The questions include:
- What are our legal obligations?
- How can we develop our understanding in this area up to a level that means I can meet my fiduciary duties?
- When was the last time we asked our advisers and managers about ESG?
- How are ESG matters considered as part of the investment process?
You can read the guide here.
PRI Investment Consultants and ESG: An asset owner guide
The Principles for Responsible Investment (PRI) has released a guide to help asset owners ensure that their investment consultants are adequately considering ESG issues.
The guide has sections which cover the different parts of the investment process and includes questions that can be asked of existing or prospective investment consultants. The questions are intended to provide a “menu for asset owners to choose from”, depending on which areas are most relevant to the investor.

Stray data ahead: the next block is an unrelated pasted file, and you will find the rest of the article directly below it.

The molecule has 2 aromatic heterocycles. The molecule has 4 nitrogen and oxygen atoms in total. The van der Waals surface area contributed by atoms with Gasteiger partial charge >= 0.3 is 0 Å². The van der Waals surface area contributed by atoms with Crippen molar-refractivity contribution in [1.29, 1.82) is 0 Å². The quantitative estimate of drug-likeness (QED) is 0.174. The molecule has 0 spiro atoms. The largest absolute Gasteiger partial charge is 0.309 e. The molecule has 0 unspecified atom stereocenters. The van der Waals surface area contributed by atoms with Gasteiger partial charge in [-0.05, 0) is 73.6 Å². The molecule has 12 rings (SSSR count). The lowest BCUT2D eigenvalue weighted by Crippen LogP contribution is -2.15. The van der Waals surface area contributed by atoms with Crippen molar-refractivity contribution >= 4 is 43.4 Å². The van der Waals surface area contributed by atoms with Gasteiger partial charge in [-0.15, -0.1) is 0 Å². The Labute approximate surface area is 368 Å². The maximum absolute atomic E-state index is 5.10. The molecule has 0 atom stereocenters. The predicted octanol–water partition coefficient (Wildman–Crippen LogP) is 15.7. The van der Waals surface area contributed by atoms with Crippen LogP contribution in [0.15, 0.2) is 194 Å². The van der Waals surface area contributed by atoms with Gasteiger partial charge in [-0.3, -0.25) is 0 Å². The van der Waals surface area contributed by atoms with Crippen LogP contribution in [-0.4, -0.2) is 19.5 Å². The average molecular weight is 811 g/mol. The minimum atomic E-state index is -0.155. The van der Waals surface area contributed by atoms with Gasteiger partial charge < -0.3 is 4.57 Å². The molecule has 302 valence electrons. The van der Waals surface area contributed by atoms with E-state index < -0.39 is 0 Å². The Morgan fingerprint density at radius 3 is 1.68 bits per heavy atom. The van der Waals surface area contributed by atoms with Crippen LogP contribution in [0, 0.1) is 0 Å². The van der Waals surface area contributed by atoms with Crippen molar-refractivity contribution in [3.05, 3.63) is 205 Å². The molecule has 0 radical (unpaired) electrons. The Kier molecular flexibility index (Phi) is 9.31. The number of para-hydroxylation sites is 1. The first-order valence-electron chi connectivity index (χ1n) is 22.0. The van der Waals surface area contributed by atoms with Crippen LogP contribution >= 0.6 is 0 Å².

You can read the guide here.
Government launches Green Finance Strategy
In July the government published the Green Finance Strategy, which aims to prepare the financial system for the transition to a low carbon economy. The Strategy aims to ensure that the financial system is “robust and agile enough to respond to the profound challenges” posed by climate change, whilst also being well positioned to capture the commercial potential arising from the transition to a clean and resilient economy.
As part of the strategy, TPR will be co-establishing a working group to provide climate change guidance for pension schemes. TPR Chief Executive Charles Counsell stated that “climate change is no longer simply a social responsibility issue. It is a core financial risk impacting broadly across business, the economy and markets”. Counsell added: “climate change is also a risk to long-term sustainability, pension trustees need to consider when setting and implementing investment strategy”.
The Green Finance Strategy can be read here.
UK adopts 2050 net zero carbon target